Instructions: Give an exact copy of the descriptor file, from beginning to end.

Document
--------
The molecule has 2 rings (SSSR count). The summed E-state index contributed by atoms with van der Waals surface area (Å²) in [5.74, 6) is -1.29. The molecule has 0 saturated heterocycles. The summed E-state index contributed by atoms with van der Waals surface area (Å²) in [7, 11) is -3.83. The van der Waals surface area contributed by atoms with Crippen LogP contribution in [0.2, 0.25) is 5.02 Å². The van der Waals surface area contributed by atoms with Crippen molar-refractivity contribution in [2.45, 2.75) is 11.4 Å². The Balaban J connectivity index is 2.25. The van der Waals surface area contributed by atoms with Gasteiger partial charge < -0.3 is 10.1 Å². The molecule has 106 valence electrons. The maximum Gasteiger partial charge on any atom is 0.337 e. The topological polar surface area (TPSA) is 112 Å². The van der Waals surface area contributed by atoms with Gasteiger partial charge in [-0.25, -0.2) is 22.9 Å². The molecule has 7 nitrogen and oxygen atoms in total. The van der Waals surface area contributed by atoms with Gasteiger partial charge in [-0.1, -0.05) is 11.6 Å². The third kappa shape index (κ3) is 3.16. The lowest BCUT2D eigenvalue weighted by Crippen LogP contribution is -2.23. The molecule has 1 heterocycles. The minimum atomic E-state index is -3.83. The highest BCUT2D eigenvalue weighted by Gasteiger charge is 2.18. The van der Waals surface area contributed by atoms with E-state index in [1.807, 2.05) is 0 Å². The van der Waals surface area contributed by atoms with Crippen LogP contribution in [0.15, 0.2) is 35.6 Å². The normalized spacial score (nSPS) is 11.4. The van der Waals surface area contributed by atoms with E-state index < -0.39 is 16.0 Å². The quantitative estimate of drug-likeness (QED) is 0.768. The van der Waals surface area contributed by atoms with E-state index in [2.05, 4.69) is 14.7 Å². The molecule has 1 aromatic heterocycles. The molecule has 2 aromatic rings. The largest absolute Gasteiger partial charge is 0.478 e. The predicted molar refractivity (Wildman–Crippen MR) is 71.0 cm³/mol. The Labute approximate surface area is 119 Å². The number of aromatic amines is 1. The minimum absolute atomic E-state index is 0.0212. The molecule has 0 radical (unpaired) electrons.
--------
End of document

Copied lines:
The molecule has 2 rings (SSSR count). The summed E-state index contributed by atoms with van der Waals surface area (Å²) in [5.74, 6) is -1.29. The molecule has 0 saturated heterocycles. The summed E-state index contributed by atoms with van der Waals surface area (Å²) in [7, 11) is -3.83. The van der Waals surface area contributed by atoms with Crippen LogP contribution in [0.2, 0.25) is 5.02 Å². The van der Waals surface area contributed by atoms with Crippen molar-refractivity contribution in [2.45, 2.75) is 11.4 Å². The Balaban J connectivity index is 2.25. The van der Waals surface area contributed by atoms with Gasteiger partial charge < -0.3 is 10.1 Å². The molecule has 106 valence electrons. The maximum Gasteiger partial charge on any atom is 0.337 e. The topological polar surface area (TPSA) is 112 Å². The van der Waals surface area contributed by atoms with Gasteiger partial charge in [-0.25, -0.2) is 22.9 Å². The molecule has 7 nitrogen and oxygen atoms in total. The van der Waals surface area contributed by atoms with Gasteiger partial charge in [-0.1, -0.05) is 11.6 Å². The third kappa shape index (κ3) is 3.16. The lowest BCUT2D eigenvalue weighted by Crippen LogP contribution is -2.23. The molecule has 1 heterocycles. The minimum atomic E-state index is -3.83. The highest BCUT2D eigenvalue weighted by Gasteiger charge is 2.18. The van der Waals surface area contributed by atoms with E-state index in [1.807, 2.05) is 0 Å². The van der Waals surface area contributed by atoms with Crippen LogP contribution in [0.15, 0.2) is 35.6 Å². The normalized spacial score (nSPS) is 11.4. The van der Waals surface area contributed by atoms with E-state index < -0.39 is 16.0 Å². The quantitative estimate of drug-likeness (QED) is 0.768. The van der Waals surface area contributed by atoms with E-state index in [2.05, 4.69) is 14.7 Å². The molecule has 1 aromatic heterocycles. The molecule has 2 aromatic rings. The largest absolute Gasteiger partial charge is 0.478 e. The predicted molar refractivity (Wildman–Crippen MR) is 71.0 cm³/mol. The Labute approximate surface area is 119 Å². The number of aromatic amines is 1. The minimum absolute atomic E-state index is 0.0212. The molecule has 0 radical (unpaired) electrons.